Everything is exactly as it‘s meant to be, and always works out for the best. Say it out loud, at least ten times, three times a day. After a month reflect on the difference it has made.

This is not meant to be a recipe for inertia. If you notice something that can be improved or needs changing and are determined to do something about it, this too is exactly as it should be.

Naturally, the word ‘everything’ includes ‘everybody’ too. Adopt an attitude of non-judgement, then discord, anxiety and animosity immediately evaporate.

Time for yourself

Take some time for yourself every day, to relax, meditate or even just do nothing. The world demands so much of our time that we have less and less for those delightful moments of being alone to think our thoughts, dream our dreams and let wisdom germinate and take root in our minds.

The here and now

Keep bringing your thoughts back to the here and now. Now is the only moment over which you have any control. Let go of yesterday’s regrets of tomorrow’s worries. Each days has troubles enough of its own.

Avoid vows

Don’t make statements or pledges you can’t justify or have no intention of honouring.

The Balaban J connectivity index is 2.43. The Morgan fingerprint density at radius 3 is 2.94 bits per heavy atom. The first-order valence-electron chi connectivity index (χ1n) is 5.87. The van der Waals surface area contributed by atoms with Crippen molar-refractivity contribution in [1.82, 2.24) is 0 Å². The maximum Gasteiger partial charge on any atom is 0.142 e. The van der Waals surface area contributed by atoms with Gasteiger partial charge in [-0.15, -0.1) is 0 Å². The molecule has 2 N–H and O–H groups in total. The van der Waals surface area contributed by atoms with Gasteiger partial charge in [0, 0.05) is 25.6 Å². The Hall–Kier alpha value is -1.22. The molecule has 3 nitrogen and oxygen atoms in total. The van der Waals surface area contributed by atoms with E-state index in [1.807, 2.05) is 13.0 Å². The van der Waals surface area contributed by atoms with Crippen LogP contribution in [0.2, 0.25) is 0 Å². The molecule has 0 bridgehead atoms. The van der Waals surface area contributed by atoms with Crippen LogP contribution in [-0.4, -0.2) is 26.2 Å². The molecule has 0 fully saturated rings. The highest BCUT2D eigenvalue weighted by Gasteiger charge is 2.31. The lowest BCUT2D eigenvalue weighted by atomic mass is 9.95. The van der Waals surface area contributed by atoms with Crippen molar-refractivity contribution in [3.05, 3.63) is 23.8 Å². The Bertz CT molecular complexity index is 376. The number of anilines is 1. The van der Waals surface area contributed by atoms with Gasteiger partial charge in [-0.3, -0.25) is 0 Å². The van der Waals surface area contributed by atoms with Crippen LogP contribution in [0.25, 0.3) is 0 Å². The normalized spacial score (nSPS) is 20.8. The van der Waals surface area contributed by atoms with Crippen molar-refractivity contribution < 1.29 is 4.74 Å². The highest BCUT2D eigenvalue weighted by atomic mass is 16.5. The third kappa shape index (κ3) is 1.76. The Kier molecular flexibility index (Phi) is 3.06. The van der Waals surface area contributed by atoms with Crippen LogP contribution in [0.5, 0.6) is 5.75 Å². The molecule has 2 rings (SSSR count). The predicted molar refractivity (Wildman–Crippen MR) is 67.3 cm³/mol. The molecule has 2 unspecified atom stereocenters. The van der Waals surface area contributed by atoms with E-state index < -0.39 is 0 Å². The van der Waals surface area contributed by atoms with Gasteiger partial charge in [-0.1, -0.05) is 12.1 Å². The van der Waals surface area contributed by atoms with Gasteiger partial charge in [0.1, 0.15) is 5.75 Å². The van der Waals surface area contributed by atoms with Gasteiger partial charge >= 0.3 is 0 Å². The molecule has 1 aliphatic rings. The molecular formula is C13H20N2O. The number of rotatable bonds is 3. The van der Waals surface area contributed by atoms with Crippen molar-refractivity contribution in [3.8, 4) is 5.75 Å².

Don’t generalise

Avoid thoughts and phrases that begin with, ‘I’ll never…..’ or ‘I’ll always…..’

How do you know? How can you make statements about the future right now? You don’t know how circumstances may change.

And finally…

Be mindful and diligent, stay focussed on the positive, and keep a clear conscience. Everything will work out for the best – and you will experience a wonderful feeling of peace.

©David Lawrence Preston, 14.6.2016

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Manifesto for a Better World

I recently came across a manifesto I wrote when I stood for Parliament in 1983. At that time Britain was suffering the Thatcher era and enjoying a brief period of jingoism after victory in the South Atlantic war. Reading it through it struck me how little the world has progressed in the past thirty years, and just how little I would change if I had to write it again. The issues are as live today as they were then.

‘All over Europe, the international Green Movement is making a major impact and demonstrating the increasing need and support for a new approach to politics.

Britain’s Green Party, is fielding about 100 candidates in this election. We differ from the other parties in that we recognise the wastefulness and destructiveness of our present way of life, and seek to create a sustainable society in which stress, competition and materialism are replaced by a natural enjoyment of life for all.

The purpose of our economic policy is to provide an adequate, sustainable standard of living for all, ending indiscriminate economic growth and discouraging the squandering of irreplaceable resources: we would introduce a resource tax.

We believe in low-growth jobs and would encourage labour-intensive industries. More incentives would be given to re-use, repair and recycling – less to raw material- and fuel-hungry manufacturing processes. We urge massive expansion of home agriculture and investment in energy conservation.